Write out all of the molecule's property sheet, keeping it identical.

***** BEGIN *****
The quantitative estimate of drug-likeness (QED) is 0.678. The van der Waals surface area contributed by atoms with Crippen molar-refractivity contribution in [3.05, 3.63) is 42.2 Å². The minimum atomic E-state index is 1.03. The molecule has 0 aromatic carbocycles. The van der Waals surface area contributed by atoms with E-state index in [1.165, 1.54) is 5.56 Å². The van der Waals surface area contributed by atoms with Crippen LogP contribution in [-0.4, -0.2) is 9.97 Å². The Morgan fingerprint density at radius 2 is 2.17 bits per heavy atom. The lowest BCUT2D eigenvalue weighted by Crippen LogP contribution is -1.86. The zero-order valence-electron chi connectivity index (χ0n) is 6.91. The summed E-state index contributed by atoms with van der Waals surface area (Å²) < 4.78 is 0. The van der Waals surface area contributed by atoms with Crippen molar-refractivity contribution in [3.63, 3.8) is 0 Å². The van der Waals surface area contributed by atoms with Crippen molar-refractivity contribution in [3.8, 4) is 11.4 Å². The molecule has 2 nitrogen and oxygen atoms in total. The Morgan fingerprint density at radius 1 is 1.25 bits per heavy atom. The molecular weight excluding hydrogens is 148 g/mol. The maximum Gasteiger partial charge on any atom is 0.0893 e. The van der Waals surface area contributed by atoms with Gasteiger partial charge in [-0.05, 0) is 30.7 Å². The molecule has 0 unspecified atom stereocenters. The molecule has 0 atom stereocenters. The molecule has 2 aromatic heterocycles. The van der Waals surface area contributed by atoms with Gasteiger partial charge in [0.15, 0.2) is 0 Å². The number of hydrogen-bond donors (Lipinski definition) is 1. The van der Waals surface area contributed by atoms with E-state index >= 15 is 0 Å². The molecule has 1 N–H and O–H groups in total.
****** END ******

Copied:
The quantitative estimate of drug-likeness (QED) is 0.678. The van der Waals surface area contributed by atoms with Crippen molar-refractivity contribution in [3.05, 3.63) is 42.2 Å². The minimum atomic E-state index is 1.03. The molecule has 0 aromatic carbocycles. The van der Waals surface area contributed by atoms with E-state index in [1.165, 1.54) is 5.56 Å². The van der Waals surface area contributed by atoms with Crippen LogP contribution in [-0.4, -0.2) is 9.97 Å². The Morgan fingerprint density at radius 2 is 2.17 bits per heavy atom. The lowest BCUT2D eigenvalue weighted by Crippen LogP contribution is -1.86. The zero-order valence-electron chi connectivity index (χ0n) is 6.91. The summed E-state index contributed by atoms with van der Waals surface area (Å²) < 4.78 is 0. The van der Waals surface area contributed by atoms with Crippen molar-refractivity contribution in [3.63, 3.8) is 0 Å². The van der Waals surface area contributed by atoms with Crippen molar-refractivity contribution in [3.8, 4) is 11.4 Å². The molecule has 2 nitrogen and oxygen atoms in total. The Morgan fingerprint density at radius 1 is 1.25 bits per heavy atom. The molecular weight excluding hydrogens is 148 g/mol. The maximum Gasteiger partial charge on any atom is 0.0893 e. The van der Waals surface area contributed by atoms with Gasteiger partial charge in [-0.05, 0) is 30.7 Å². The molecule has 0 unspecified atom stereocenters. The molecule has 0 atom stereocenters. The molecule has 2 aromatic heterocycles. The van der Waals surface area contributed by atoms with Gasteiger partial charge in [0.15, 0.2) is 0 Å². The number of hydrogen-bond donors (Lipinski definition) is 1. The van der Waals surface area contributed by atoms with E-state index >= 15 is 0 Å². The molecule has 1 N–H and O–H groups in total.